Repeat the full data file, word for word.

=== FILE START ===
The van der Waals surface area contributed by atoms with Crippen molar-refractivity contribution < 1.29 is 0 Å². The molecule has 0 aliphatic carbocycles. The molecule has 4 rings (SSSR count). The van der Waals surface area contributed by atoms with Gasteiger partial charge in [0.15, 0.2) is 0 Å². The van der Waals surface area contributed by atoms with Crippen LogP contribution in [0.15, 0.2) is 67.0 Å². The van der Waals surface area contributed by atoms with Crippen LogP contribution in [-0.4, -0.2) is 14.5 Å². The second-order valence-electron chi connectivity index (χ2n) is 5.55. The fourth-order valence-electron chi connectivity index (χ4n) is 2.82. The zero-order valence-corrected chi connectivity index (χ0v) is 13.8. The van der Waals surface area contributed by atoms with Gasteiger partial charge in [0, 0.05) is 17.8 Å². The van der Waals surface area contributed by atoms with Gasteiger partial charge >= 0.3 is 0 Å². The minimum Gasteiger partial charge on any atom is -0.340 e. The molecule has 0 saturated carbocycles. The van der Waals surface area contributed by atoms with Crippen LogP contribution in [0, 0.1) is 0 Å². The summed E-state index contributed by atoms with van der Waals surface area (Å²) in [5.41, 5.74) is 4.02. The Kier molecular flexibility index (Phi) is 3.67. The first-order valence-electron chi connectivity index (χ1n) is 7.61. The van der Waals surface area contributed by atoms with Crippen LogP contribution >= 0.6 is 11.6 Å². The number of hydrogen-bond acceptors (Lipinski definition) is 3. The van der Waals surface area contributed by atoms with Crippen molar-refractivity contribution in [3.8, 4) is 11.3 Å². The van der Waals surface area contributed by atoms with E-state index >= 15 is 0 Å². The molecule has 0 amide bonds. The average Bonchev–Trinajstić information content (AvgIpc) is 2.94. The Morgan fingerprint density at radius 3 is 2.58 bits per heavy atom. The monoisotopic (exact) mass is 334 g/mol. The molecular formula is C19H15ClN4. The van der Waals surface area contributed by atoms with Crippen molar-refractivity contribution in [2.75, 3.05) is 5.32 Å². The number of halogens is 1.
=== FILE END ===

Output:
The van der Waals surface area contributed by atoms with Crippen molar-refractivity contribution < 1.29 is 0 Å². The molecule has 0 aliphatic carbocycles. The molecule has 4 rings (SSSR count). The van der Waals surface area contributed by atoms with Gasteiger partial charge in [0.15, 0.2) is 0 Å². The van der Waals surface area contributed by atoms with Crippen LogP contribution in [0.15, 0.2) is 67.0 Å². The van der Waals surface area contributed by atoms with Crippen LogP contribution in [-0.4, -0.2) is 14.5 Å². The second-order valence-electron chi connectivity index (χ2n) is 5.55. The fourth-order valence-electron chi connectivity index (χ4n) is 2.82. The zero-order valence-corrected chi connectivity index (χ0v) is 13.8. The van der Waals surface area contributed by atoms with Gasteiger partial charge in [0, 0.05) is 17.8 Å². The van der Waals surface area contributed by atoms with Gasteiger partial charge >= 0.3 is 0 Å². The minimum Gasteiger partial charge on any atom is -0.340 e. The molecule has 0 saturated carbocycles. The van der Waals surface area contributed by atoms with Crippen LogP contribution in [0, 0.1) is 0 Å². The summed E-state index contributed by atoms with van der Waals surface area (Å²) in [5.41, 5.74) is 4.02. The Kier molecular flexibility index (Phi) is 3.67. The first-order valence-electron chi connectivity index (χ1n) is 7.61. The van der Waals surface area contributed by atoms with Crippen LogP contribution >= 0.6 is 11.6 Å². The number of hydrogen-bond acceptors (Lipinski definition) is 3. The van der Waals surface area contributed by atoms with Crippen molar-refractivity contribution in [3.8, 4) is 11.3 Å². The van der Waals surface area contributed by atoms with E-state index >= 15 is 0 Å². The molecule has 0 amide bonds. The average Bonchev–Trinajstić information content (AvgIpc) is 2.94. The Morgan fingerprint density at radius 3 is 2.58 bits per heavy atom. The monoisotopic (exact) mass is 334 g/mol. The molecular formula is C19H15ClN4. The van der Waals surface area contributed by atoms with Crippen molar-refractivity contribution in [2.75, 3.05) is 5.32 Å². The number of halogens is 1.